Four (4) Major Concerns That Chronic Kidney Disease & Dialysis Patients Have About Kidney Transplants

© ALL CREDIT TO THEIR RESPECTIVE OWNERS.

© ALL CREDIT TO THEIR RESPECTIVE OWNERS.

What do actor George Lopez and NBA champion Alonzo Mourning have in common? Each of them has received a Kidney Transplant. There are more than 185,000 Chronic Kidney Disease patients in the United States who have had a Kidney Transplant. While 80% of the people on the waiting list are on Dialysis, many thousands of patients are hesitant to pursue a Kidney Transplant because of concerns about side effects and limited chance of success. However, the average patient life expectancy is higher among those who have received a Kidney Transplant, according to researchers. What's more, the longer a person is on Dialysis and has to wait for a transplant, the worse his/her short and long-term success. Hence, by addressing the following four (4) major concerns that deter patients from getting a Kidney Transplant, Chronic Kidney Disease and Dialysis patients may feel more comfortable with the idea of pursuing a kidney as a viable alternative to Dialysis Treatments. 

1.) Cancer: Advances in medications, surgery techniques, and donor matching, make Kidney Transplantation safer than ever before. However, according to the National Kidney Foundation, "Kidney Transplant recipients are more likely than someone without a transplant to develop cancer." Although, getting a Kidney Transplant is a joyous thing, Chronic Kidney Disease patients must still be careful to help reduce their risk of cancer by: Avoiding sun exposure (use sunscreen year round), not smoking, getting tested for cancer regularly, knowing family history of cancers (if other family members have had cancer then you are more likely to get cancer yourself), asking your Kidney Transplant doctor for diet, exercise and screening recommendations, and taking all antiviral medications as ordered by your doctor.

2.) Finding A Match: While the Kidney Transplant Waiting List has an average wait time of 5 to 7 years (11 years in many major cities), Chronic Kidney Disease and Dialysis patients should know that there are two types of Kidney Donors: a Living Donor and a Non-Living (Deceased) Donor. Since the Kidney Transplant list is growing in size, if a patient does not have an active group of potential Living Kidney Donors, then they should share their story with others while waiting on the Kidney Transplant List. This may improve the chance of connecting with Altruistic (Selfless) Living Kidney Donors which is an unparalleled act of kindness that is on the rise. Feel free to click here to work with the KidneyBuzz.com Social Media Team and begin sharing your story with a wider audience.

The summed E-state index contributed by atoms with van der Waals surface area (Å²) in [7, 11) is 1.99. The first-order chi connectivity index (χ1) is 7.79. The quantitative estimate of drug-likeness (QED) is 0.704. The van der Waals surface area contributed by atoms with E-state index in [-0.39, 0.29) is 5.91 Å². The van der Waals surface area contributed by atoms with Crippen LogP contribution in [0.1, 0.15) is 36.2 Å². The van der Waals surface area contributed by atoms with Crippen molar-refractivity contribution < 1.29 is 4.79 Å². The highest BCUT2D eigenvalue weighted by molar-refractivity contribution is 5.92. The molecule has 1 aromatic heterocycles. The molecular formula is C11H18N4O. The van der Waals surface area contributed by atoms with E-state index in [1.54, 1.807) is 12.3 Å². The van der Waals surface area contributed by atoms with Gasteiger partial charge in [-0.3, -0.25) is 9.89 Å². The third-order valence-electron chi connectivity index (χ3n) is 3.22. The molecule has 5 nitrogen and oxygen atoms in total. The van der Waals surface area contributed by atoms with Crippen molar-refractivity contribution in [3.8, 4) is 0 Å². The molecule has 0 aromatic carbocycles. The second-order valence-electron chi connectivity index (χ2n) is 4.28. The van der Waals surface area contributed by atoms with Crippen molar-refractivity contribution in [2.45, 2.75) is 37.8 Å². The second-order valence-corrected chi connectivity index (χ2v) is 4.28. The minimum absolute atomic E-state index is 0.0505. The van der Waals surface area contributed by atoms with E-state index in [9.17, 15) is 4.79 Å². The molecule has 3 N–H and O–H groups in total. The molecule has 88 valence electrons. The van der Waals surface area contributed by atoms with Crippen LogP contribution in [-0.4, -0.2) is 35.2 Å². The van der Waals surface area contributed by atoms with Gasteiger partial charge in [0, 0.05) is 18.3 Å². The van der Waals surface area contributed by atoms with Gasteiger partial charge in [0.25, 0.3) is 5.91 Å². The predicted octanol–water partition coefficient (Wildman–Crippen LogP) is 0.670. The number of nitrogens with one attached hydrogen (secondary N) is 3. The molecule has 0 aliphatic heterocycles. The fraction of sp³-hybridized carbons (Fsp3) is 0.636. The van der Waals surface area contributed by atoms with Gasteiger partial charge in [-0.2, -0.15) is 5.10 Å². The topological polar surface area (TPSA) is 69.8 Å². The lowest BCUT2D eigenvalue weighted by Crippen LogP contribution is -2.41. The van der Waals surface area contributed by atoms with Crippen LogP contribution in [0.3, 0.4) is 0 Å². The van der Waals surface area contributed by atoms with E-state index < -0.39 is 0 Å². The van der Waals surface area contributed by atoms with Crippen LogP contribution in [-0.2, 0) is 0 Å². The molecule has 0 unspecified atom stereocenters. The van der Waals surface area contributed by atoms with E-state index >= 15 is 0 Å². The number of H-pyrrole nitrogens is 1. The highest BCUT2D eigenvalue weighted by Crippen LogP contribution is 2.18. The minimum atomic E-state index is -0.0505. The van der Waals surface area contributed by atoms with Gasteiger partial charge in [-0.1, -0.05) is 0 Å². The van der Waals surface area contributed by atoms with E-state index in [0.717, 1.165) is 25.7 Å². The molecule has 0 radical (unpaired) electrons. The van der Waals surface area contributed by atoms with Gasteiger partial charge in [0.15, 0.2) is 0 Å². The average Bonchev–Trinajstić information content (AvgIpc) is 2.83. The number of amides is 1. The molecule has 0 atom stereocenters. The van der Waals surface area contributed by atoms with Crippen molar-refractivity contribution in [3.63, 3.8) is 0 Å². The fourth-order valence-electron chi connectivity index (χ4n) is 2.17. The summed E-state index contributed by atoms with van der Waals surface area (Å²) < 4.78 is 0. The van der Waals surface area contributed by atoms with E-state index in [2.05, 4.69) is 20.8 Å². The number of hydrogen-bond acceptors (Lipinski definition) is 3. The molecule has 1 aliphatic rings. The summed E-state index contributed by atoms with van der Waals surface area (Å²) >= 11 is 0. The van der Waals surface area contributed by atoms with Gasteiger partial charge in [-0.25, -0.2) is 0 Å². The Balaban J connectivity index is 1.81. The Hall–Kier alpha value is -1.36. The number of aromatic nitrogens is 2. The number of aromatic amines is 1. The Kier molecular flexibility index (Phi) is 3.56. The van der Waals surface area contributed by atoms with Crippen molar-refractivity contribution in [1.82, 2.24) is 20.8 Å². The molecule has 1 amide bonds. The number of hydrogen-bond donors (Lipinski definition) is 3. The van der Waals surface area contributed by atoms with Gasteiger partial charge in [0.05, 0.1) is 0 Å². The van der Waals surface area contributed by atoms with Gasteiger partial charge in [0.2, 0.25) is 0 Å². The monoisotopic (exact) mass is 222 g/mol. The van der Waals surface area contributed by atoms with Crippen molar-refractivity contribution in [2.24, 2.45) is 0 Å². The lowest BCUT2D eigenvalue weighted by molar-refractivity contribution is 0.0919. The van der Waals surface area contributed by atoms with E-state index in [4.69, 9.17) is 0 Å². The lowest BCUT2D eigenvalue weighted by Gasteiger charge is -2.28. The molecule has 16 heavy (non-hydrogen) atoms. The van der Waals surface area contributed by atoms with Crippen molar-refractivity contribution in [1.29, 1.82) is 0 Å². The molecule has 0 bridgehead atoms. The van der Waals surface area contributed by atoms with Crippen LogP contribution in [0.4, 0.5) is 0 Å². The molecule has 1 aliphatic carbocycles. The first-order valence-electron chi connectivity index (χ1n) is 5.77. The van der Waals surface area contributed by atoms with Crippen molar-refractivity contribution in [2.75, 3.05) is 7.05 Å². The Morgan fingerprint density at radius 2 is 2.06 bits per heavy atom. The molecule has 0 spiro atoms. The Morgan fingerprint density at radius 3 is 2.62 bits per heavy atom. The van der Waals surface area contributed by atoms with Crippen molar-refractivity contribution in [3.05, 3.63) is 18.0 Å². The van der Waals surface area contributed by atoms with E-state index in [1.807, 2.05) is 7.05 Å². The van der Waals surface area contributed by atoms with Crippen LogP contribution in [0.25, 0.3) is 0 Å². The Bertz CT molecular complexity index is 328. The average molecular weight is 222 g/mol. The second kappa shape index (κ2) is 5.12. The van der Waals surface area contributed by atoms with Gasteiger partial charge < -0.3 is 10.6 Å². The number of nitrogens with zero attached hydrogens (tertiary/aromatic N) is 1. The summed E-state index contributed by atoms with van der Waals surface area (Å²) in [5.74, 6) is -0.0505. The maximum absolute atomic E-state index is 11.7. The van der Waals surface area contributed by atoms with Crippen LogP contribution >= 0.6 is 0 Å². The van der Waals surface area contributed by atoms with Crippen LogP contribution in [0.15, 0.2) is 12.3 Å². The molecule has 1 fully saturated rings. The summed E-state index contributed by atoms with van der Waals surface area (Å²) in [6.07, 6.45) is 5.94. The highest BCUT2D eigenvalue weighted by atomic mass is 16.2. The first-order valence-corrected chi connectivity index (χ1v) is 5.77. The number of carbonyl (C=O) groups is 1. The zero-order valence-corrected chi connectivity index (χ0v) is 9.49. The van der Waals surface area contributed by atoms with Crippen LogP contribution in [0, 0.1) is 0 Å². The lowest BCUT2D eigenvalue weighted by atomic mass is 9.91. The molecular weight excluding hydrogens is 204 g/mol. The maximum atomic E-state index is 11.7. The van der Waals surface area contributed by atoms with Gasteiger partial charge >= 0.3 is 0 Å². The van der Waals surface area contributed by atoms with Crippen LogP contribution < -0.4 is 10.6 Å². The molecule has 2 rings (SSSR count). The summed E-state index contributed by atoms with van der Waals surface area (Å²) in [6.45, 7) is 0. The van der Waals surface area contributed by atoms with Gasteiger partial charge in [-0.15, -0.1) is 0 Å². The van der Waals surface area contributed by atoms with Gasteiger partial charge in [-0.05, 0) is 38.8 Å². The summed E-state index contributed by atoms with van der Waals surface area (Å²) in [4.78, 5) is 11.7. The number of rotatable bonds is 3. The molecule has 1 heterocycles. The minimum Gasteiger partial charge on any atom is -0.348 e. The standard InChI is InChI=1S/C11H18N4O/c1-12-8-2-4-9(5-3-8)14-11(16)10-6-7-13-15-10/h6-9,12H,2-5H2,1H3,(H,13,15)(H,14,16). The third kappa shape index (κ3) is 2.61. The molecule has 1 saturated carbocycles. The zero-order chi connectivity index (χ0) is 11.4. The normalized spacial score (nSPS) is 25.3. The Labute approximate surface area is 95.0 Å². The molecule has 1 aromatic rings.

3.) The lifespan of the Kidney Transplant: Many patients choose not to even try to get a Kidney Transplant because they are concerned that they may lose it. The average life span for a donated kidney is 10 to 15 years. When a transplant fails, a patient may opt for a second transplant or return to Dialysis. In some cases, the newly transplanted kidney begins working right away, while in others it may require Dialysis for a few days before it starts functioning normally. Medication will be prescribed to help ensure your body accepts the new kidney. Be sure to take medication as prescribed which will further assist the function of your kidney. If your Kidney Transplant fails, it can be hugely depressing, but you may still be eligible for another Kidney Transplant. Ultimately all you can do is your best. Remember, every day with your Kidney Transplant is a gift and another day you do not have to conduct Dialysis which can be more limiting for many Chronic Kidney Disease patients. 

4.) Going back on Dialysis: Many Chronic Kidney Disease patients ask, "If my transplant fails, can I go back to Dialysis?" The simple answer is, "Yes." While the idea of beginning Dialysis again after becoming comfortable with life as a Kidney Transplant patient may be fear-inspiring, it is important for patients to consider the higher quality of life they may be able to achieve with the time they have a well-functioning kidney. Also, Chronic Kidney Disease patients can help retain Kidney Function by maintaining healthy habits and following their Healthcare Team's recommendations. 

Recommended Reading: Harvard University Moving Closer To Kidney Repair & Regeneration To Eliminate Dialysis For CKD Patients

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